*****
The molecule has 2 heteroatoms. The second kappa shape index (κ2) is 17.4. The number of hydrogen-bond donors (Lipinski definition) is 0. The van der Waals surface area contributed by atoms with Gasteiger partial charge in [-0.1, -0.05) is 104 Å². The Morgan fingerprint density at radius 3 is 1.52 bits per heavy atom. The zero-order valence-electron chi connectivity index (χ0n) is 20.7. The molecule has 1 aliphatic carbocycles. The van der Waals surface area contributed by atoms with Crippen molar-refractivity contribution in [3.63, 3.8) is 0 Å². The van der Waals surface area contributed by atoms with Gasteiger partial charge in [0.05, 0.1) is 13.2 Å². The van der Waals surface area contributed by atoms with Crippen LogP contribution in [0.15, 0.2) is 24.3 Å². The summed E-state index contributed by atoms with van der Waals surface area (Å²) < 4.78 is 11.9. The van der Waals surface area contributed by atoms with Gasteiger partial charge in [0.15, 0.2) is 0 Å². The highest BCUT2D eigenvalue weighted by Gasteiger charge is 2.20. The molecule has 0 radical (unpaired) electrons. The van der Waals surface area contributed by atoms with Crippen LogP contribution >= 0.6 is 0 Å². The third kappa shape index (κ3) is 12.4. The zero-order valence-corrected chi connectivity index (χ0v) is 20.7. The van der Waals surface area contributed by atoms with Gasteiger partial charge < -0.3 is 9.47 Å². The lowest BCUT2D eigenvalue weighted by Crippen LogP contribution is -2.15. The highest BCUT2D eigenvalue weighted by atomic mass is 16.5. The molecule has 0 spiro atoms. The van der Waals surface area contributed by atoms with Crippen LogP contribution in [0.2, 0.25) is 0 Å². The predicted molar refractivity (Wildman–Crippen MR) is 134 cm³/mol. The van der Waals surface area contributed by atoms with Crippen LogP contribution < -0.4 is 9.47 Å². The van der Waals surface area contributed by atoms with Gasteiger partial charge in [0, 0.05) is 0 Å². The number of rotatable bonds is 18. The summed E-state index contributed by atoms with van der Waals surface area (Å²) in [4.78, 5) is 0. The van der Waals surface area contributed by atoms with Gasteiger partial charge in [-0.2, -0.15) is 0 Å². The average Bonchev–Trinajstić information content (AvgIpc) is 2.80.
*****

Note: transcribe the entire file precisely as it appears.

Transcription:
The molecule has 2 heteroatoms. The second kappa shape index (κ2) is 17.4. The number of hydrogen-bond donors (Lipinski definition) is 0. The van der Waals surface area contributed by atoms with Gasteiger partial charge in [-0.1, -0.05) is 104 Å². The Morgan fingerprint density at radius 3 is 1.52 bits per heavy atom. The zero-order valence-electron chi connectivity index (χ0n) is 20.7. The molecule has 1 aliphatic carbocycles. The van der Waals surface area contributed by atoms with Crippen molar-refractivity contribution in [3.63, 3.8) is 0 Å². The van der Waals surface area contributed by atoms with Gasteiger partial charge in [0.05, 0.1) is 13.2 Å². The van der Waals surface area contributed by atoms with Crippen LogP contribution in [0.15, 0.2) is 24.3 Å². The summed E-state index contributed by atoms with van der Waals surface area (Å²) < 4.78 is 11.9. The van der Waals surface area contributed by atoms with Gasteiger partial charge in [0.15, 0.2) is 0 Å². The highest BCUT2D eigenvalue weighted by Gasteiger charge is 2.20. The molecule has 0 radical (unpaired) electrons. The van der Waals surface area contributed by atoms with Crippen LogP contribution >= 0.6 is 0 Å². The third kappa shape index (κ3) is 12.4. The zero-order valence-corrected chi connectivity index (χ0v) is 20.7. The van der Waals surface area contributed by atoms with Gasteiger partial charge < -0.3 is 9.47 Å². The lowest BCUT2D eigenvalue weighted by Crippen LogP contribution is -2.15. The highest BCUT2D eigenvalue weighted by atomic mass is 16.5. The molecule has 0 spiro atoms. The van der Waals surface area contributed by atoms with Crippen LogP contribution in [0.2, 0.25) is 0 Å². The predicted molar refractivity (Wildman–Crippen MR) is 134 cm³/mol. The van der Waals surface area contributed by atoms with Crippen LogP contribution < -0.4 is 9.47 Å². The van der Waals surface area contributed by atoms with Gasteiger partial charge in [0, 0.05) is 0 Å². The number of rotatable bonds is 18. The summed E-state index contributed by atoms with van der Waals surface area (Å²) in [4.78, 5) is 0. The van der Waals surface area contributed by atoms with Gasteiger partial charge in [-0.2, -0.15) is 0 Å². The average Bonchev–Trinajstić information content (AvgIpc) is 2.80.